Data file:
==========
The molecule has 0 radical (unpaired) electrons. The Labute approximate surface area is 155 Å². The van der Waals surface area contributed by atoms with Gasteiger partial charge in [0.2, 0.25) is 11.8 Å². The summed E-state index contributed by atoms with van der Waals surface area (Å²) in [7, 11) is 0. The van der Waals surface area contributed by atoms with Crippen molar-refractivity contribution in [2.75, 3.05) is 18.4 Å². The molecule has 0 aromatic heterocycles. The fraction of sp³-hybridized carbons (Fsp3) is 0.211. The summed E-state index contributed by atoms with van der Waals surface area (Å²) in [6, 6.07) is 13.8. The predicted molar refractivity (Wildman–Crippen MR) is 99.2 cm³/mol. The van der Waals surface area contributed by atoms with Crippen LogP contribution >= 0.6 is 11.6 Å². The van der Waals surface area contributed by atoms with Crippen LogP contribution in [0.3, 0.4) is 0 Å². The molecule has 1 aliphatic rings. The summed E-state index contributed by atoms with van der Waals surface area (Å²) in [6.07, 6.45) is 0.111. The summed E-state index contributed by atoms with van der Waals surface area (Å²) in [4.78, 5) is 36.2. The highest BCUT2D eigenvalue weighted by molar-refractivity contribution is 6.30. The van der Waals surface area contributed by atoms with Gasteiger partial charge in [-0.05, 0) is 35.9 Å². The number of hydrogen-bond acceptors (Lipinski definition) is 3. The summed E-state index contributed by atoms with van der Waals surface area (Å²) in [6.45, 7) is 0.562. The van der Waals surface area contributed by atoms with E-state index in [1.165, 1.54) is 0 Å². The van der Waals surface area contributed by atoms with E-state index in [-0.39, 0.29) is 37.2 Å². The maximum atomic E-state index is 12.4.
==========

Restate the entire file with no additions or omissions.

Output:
The molecule has 0 radical (unpaired) electrons. The Labute approximate surface area is 155 Å². The van der Waals surface area contributed by atoms with Gasteiger partial charge in [0.2, 0.25) is 11.8 Å². The summed E-state index contributed by atoms with van der Waals surface area (Å²) in [7, 11) is 0. The van der Waals surface area contributed by atoms with Crippen molar-refractivity contribution in [2.75, 3.05) is 18.4 Å². The molecule has 0 aromatic heterocycles. The fraction of sp³-hybridized carbons (Fsp3) is 0.211. The summed E-state index contributed by atoms with van der Waals surface area (Å²) in [6, 6.07) is 13.8. The predicted molar refractivity (Wildman–Crippen MR) is 99.2 cm³/mol. The van der Waals surface area contributed by atoms with Crippen LogP contribution >= 0.6 is 11.6 Å². The van der Waals surface area contributed by atoms with Crippen LogP contribution in [0.3, 0.4) is 0 Å². The molecule has 1 aliphatic rings. The summed E-state index contributed by atoms with van der Waals surface area (Å²) in [6.07, 6.45) is 0.111. The summed E-state index contributed by atoms with van der Waals surface area (Å²) in [4.78, 5) is 36.2. The highest BCUT2D eigenvalue weighted by molar-refractivity contribution is 6.30. The van der Waals surface area contributed by atoms with Gasteiger partial charge in [-0.05, 0) is 35.9 Å². The number of hydrogen-bond acceptors (Lipinski definition) is 3. The summed E-state index contributed by atoms with van der Waals surface area (Å²) in [6.45, 7) is 0.562. The van der Waals surface area contributed by atoms with E-state index in [1.165, 1.54) is 0 Å². The van der Waals surface area contributed by atoms with E-state index in [-0.39, 0.29) is 37.2 Å². The maximum atomic E-state index is 12.4.